Monday, November 18, 2013

On becoming a good listener and adventures with soap cannons and the mighty hunter

Beginning in January 2011 and going through May of this year, we had monthly sessions with the Hospice Compassus grief counselor. We desperately needed the counseling we got from her. We decided to tell her in May that we probably did not need to see her any more, and then she told us she was retiring so she could take trip to China with a friend, but that we could always call her at home if we needed to. Because these were, after all, counseling sessions, there was plenty of back and forth dialogue between us; even so, I think I learned some valuable things from her about being a good listener: There is a time to speak and a time to shut up. Often when people tell us stuff, they really don’t want counseling or our advice, they just want to tell how they are feeling.

We share a fence line with a couple who drive a small car with a “in memory of” decal on the back window. I was able to get a good look at it recently because she happened to be at the YMCA at the same time I was. So I asked her about it, and she told me the sad tale of her niece’s death. As the story spilled out, I realized I should just let her talk about it and not try to share my own sad tale… not to say “I know how you feel…” or “something just as bad happened to us….”  And then later on in the week a friend wanted to have lunch and said she needed to vent. And vent she did...about her husband, her finances, her health, the direction her ministry is taking, various things. Once again, I was able to mostly keep my mouth shut and not to leap in with my own tales of frustration at my husband, or my health, or the other things that get on my nerves. I did not try to offer her advice.

I hope that I did both of these women some good by just listening and empathizing without trying to top their stories Sometimes knowing what to say is very hard, and sometimes not saying anything is even harder.

My husband is the official dishwasher, but on some days when he is stressed about things he hasn’t been able to get done and I am not so busy, I help him. The other night was one such night. He got a little carried away with the dish soap and the pan was full of suds. And it just happened as we stood side-by-side at the kitchen sink that he plunged the funnel he was cleaning rather quickly down into the soap, wide part first, resulting in soap suds flying out the small end. He paused for a second, and grinned at me.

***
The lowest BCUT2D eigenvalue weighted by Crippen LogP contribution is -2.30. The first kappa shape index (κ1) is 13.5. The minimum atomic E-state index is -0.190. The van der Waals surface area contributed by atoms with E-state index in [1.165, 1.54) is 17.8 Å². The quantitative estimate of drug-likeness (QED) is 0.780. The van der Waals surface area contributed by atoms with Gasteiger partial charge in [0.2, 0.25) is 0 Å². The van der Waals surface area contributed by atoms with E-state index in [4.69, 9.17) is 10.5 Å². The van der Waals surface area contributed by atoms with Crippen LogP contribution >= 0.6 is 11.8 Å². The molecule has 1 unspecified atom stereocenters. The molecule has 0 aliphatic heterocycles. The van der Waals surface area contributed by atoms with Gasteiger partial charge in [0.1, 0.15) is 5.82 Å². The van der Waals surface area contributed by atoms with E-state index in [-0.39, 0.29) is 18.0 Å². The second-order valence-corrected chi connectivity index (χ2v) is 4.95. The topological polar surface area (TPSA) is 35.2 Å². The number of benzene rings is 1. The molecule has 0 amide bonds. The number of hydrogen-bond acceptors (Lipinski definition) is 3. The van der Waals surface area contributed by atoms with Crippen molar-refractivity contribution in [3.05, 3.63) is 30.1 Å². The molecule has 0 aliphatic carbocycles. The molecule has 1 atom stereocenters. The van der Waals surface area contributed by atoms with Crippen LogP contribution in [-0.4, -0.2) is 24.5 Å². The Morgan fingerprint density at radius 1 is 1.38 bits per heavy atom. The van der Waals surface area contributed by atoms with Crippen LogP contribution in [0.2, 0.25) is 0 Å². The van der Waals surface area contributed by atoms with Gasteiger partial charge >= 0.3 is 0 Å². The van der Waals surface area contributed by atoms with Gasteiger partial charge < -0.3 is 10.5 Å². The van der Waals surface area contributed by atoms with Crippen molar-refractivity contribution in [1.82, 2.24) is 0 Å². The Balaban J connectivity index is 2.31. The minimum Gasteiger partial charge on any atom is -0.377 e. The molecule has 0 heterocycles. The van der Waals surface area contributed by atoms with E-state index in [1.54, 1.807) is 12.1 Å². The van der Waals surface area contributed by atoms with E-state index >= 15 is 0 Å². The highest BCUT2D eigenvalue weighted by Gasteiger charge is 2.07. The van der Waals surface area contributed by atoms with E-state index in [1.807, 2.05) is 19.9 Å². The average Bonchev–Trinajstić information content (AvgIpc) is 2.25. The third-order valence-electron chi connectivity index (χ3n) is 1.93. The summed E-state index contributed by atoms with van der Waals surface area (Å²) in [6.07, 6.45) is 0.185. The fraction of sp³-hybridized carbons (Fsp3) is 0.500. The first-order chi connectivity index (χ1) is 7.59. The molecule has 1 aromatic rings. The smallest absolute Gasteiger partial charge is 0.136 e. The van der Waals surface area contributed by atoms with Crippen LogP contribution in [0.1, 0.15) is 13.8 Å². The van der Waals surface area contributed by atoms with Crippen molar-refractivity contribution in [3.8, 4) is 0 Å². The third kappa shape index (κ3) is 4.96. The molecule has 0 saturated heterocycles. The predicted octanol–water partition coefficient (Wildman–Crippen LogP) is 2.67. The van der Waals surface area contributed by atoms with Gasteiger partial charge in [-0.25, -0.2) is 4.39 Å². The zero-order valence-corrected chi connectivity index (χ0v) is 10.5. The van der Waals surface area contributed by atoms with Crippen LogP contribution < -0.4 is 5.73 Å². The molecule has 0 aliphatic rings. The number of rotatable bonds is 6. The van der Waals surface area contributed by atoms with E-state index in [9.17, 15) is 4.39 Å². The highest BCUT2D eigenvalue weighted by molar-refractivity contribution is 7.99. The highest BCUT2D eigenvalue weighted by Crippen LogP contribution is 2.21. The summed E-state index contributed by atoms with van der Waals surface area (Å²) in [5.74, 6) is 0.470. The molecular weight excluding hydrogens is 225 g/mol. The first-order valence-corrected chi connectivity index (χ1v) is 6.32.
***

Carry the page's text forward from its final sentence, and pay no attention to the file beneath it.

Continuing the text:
I’ve got myself a soap cannon

That was all it took. Soap went flying everywhere, and we were laughing hysterically, and then I got the mop stick and dried the floor before one of us could fall and break something (ahem).

I guess I am having a “second childhood” moment, he laughed.

I guess he was. And I hope he never grows up.

Once upon a time we used a series of PVC pipes to channel water from the washing machine out onto the lawn to water the trees in the front yard. We did not have to do that this past summer because we had plenty of rain. The pipes are laying at the side of the house and have become an escape route for chipmunks fleeing from the cat and the dog.

Molly knows they go in there, and she has to investigate the pipe each time she is in the front yard. I am trying not to turn into the crazy dog lady...

but could not resist getting the camera.

It would be helpful if she would catch and kill the packrats that hang around here. She would love to get one, and has dismantled a few of their nests, but they have so far managed to elude her. Unfortunately, a little shrew wasn’t so lucky earlier in the week and became her latest victim.


Nancy said...

You helped by listening. To listen helps the person hear and solve sometimes their situations or need. You did great. Bubbles, lol! We should never lose the child in us. Cute dog. The head in pipe made me laugh.

Far Side of Fifty said...

Go Miss Molly...her hunting skills will improve!
Great point about being a listener, Thanks:)